Design Principles for the Conceptualization of Games for Health Behavior Change.
Gamification Workshop @ CHI 2013.
This paper presents a list of principles that can be used to conceptualize games for health behavior change. These principles are derived from lessons learned after teaching two design-centered courses on Gaming and Narrative Technologies for Health Behavior Change. Course sessions were designed to create many rapid prototypes on specific topics coupling behavior change theory with iterative human-centered and game design techniques. The design task had two broad goals: 1) designing efficacious technologies, with an emphasis on short-term behavior change and 2) using narratives and game dynamics as vehicles for increased engagement and long-term sustained change. Example prototypes resulting from this design approach are presented.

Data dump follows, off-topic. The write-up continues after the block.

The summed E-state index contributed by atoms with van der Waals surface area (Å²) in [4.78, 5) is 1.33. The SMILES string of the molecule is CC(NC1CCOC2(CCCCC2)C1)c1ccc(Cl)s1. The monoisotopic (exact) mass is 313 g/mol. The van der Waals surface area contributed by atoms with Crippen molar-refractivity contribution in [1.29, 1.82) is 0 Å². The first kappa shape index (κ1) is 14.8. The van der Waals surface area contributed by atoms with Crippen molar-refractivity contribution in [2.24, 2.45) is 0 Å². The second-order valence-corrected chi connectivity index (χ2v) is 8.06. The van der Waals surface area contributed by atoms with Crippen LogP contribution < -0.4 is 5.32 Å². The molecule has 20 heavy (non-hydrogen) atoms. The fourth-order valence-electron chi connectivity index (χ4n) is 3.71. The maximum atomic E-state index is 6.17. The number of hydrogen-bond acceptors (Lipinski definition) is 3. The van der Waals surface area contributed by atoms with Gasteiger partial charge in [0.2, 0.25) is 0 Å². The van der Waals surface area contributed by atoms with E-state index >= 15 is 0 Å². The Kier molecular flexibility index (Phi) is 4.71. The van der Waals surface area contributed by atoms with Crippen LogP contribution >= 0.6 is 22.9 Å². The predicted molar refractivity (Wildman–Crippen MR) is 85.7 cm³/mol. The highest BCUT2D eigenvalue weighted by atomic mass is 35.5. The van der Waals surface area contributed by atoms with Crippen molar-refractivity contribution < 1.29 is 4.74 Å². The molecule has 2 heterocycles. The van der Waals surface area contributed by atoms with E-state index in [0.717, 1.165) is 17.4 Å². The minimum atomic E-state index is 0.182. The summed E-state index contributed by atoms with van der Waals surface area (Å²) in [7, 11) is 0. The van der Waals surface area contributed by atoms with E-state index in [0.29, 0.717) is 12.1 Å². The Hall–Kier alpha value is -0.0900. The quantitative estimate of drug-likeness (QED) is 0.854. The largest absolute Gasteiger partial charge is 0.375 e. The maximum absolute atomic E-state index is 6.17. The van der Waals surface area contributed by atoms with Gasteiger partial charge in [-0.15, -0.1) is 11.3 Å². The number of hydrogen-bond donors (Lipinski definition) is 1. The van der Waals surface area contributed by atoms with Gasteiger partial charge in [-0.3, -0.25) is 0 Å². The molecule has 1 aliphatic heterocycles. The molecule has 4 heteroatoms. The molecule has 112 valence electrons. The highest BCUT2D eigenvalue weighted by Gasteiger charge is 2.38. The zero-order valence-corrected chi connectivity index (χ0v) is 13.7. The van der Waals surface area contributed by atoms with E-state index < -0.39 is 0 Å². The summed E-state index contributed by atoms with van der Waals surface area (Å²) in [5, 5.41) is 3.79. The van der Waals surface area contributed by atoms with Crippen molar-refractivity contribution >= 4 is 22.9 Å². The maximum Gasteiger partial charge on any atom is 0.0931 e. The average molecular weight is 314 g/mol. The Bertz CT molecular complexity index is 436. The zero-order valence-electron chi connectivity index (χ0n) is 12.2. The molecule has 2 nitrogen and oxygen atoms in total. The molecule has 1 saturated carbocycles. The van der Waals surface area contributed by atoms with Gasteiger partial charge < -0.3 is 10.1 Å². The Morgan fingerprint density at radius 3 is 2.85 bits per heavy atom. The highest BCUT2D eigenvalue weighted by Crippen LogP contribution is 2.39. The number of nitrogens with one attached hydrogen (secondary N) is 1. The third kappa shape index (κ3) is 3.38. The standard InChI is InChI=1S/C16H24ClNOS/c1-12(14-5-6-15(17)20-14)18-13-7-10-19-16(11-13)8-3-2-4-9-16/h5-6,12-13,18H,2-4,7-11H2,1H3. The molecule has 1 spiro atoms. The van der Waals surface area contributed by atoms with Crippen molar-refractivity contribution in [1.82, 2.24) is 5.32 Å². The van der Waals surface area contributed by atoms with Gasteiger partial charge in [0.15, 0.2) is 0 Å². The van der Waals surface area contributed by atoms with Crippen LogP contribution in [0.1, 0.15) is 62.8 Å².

CalmMeNow: exploratory research and design of stress mitigating mobile interventions
Proceeding CHI EA '11 CHI '11 Extended Abstracts on Human Factors in Computing Systems.
This paper describes design explorations for stress mitigation on mobile devices based on three types of interventions: haptic feedback, games and social networks. The paper offers a qualitative assessment of the usability of these three types of interventions together with an initial analysis of their potential efficacy. Social networking and games show great potential for stress relief. Lastly, the paper discusses key findings and considerations for long-term studies of stress mitigation in HCI, as well as a list of aspects to be considered when designing calming interventions.